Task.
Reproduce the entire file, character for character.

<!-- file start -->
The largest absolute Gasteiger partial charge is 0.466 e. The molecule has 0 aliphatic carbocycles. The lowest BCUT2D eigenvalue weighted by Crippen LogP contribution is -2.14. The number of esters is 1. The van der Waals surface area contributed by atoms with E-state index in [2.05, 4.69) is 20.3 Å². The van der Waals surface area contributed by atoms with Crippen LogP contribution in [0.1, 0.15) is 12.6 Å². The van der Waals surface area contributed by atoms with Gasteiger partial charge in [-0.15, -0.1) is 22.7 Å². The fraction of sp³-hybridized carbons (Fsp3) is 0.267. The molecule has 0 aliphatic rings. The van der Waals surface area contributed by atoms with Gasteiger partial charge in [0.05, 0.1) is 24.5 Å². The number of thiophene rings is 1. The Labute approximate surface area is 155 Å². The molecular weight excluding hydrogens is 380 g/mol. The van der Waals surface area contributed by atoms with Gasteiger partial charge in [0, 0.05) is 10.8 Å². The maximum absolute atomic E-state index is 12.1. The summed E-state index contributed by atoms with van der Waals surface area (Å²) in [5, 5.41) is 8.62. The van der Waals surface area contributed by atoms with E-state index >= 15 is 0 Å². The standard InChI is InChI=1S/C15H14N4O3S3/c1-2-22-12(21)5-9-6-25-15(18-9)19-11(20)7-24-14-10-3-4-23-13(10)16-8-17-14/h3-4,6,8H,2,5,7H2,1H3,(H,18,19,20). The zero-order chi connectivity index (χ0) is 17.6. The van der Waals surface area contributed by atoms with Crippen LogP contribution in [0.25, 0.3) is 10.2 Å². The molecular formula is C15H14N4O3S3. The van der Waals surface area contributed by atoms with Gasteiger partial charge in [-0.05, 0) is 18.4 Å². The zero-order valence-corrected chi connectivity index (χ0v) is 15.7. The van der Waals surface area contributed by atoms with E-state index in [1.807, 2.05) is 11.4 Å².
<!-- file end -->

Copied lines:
The largest absolute Gasteiger partial charge is 0.466 e. The molecule has 0 aliphatic carbocycles. The lowest BCUT2D eigenvalue weighted by Crippen LogP contribution is -2.14. The number of esters is 1. The van der Waals surface area contributed by atoms with E-state index in [2.05, 4.69) is 20.3 Å². The van der Waals surface area contributed by atoms with Crippen LogP contribution in [0.1, 0.15) is 12.6 Å². The van der Waals surface area contributed by atoms with Gasteiger partial charge in [-0.15, -0.1) is 22.7 Å². The fraction of sp³-hybridized carbons (Fsp3) is 0.267. The molecule has 0 aliphatic rings. The van der Waals surface area contributed by atoms with Gasteiger partial charge in [0.05, 0.1) is 24.5 Å². The number of thiophene rings is 1. The Labute approximate surface area is 155 Å². The molecular weight excluding hydrogens is 380 g/mol. The van der Waals surface area contributed by atoms with Gasteiger partial charge in [0, 0.05) is 10.8 Å². The maximum absolute atomic E-state index is 12.1. The summed E-state index contributed by atoms with van der Waals surface area (Å²) in [5, 5.41) is 8.62. The van der Waals surface area contributed by atoms with E-state index >= 15 is 0 Å². The standard InChI is InChI=1S/C15H14N4O3S3/c1-2-22-12(21)5-9-6-25-15(18-9)19-11(20)7-24-14-10-3-4-23-13(10)16-8-17-14/h3-4,6,8H,2,5,7H2,1H3,(H,18,19,20). The zero-order chi connectivity index (χ0) is 17.6. The van der Waals surface area contributed by atoms with Crippen LogP contribution in [0.25, 0.3) is 10.2 Å². The molecular formula is C15H14N4O3S3. The van der Waals surface area contributed by atoms with Gasteiger partial charge in [-0.05, 0) is 18.4 Å². The zero-order valence-corrected chi connectivity index (χ0v) is 15.7. The van der Waals surface area contributed by atoms with E-state index in [1.807, 2.05) is 11.4 Å².